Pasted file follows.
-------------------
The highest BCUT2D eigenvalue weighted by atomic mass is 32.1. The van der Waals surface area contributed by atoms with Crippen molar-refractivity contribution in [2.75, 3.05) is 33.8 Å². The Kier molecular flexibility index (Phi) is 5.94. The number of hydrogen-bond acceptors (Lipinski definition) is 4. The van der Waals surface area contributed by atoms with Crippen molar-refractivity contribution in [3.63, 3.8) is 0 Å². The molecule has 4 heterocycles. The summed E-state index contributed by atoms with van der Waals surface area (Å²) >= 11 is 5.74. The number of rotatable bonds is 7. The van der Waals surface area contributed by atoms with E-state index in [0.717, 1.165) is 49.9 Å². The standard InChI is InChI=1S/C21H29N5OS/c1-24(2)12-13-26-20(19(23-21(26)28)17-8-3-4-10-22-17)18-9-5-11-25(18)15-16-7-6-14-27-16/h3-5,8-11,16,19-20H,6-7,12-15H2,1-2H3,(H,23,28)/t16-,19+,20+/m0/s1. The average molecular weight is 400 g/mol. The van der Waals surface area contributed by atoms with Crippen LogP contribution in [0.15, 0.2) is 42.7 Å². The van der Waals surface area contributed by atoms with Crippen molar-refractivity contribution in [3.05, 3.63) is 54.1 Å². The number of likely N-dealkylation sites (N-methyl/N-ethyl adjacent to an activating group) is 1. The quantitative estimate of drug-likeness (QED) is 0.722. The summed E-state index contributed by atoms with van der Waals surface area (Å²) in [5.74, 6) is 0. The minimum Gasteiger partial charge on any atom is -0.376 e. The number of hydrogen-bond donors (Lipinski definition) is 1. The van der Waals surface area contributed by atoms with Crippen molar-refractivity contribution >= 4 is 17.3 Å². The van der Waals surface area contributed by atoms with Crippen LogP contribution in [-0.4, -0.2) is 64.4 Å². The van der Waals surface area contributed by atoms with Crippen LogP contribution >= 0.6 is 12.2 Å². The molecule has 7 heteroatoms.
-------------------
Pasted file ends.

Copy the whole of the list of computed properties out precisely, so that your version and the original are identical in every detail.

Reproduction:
The highest BCUT2D eigenvalue weighted by atomic mass is 32.1. The van der Waals surface area contributed by atoms with Crippen molar-refractivity contribution in [2.75, 3.05) is 33.8 Å². The Kier molecular flexibility index (Phi) is 5.94. The number of hydrogen-bond acceptors (Lipinski definition) is 4. The van der Waals surface area contributed by atoms with Crippen molar-refractivity contribution in [3.63, 3.8) is 0 Å². The molecule has 4 heterocycles. The summed E-state index contributed by atoms with van der Waals surface area (Å²) >= 11 is 5.74. The number of rotatable bonds is 7. The van der Waals surface area contributed by atoms with E-state index in [0.717, 1.165) is 49.9 Å². The standard InChI is InChI=1S/C21H29N5OS/c1-24(2)12-13-26-20(19(23-21(26)28)17-8-3-4-10-22-17)18-9-5-11-25(18)15-16-7-6-14-27-16/h3-5,8-11,16,19-20H,6-7,12-15H2,1-2H3,(H,23,28)/t16-,19+,20+/m0/s1. The average molecular weight is 400 g/mol. The van der Waals surface area contributed by atoms with Crippen LogP contribution in [0.15, 0.2) is 42.7 Å². The van der Waals surface area contributed by atoms with Crippen molar-refractivity contribution in [3.05, 3.63) is 54.1 Å². The number of likely N-dealkylation sites (N-methyl/N-ethyl adjacent to an activating group) is 1. The quantitative estimate of drug-likeness (QED) is 0.722. The summed E-state index contributed by atoms with van der Waals surface area (Å²) in [5.74, 6) is 0. The minimum Gasteiger partial charge on any atom is -0.376 e. The number of hydrogen-bond donors (Lipinski definition) is 1. The van der Waals surface area contributed by atoms with Crippen molar-refractivity contribution >= 4 is 17.3 Å². The van der Waals surface area contributed by atoms with Crippen LogP contribution in [-0.4, -0.2) is 64.4 Å². The van der Waals surface area contributed by atoms with Crippen LogP contribution >= 0.6 is 12.2 Å². The molecule has 7 heteroatoms.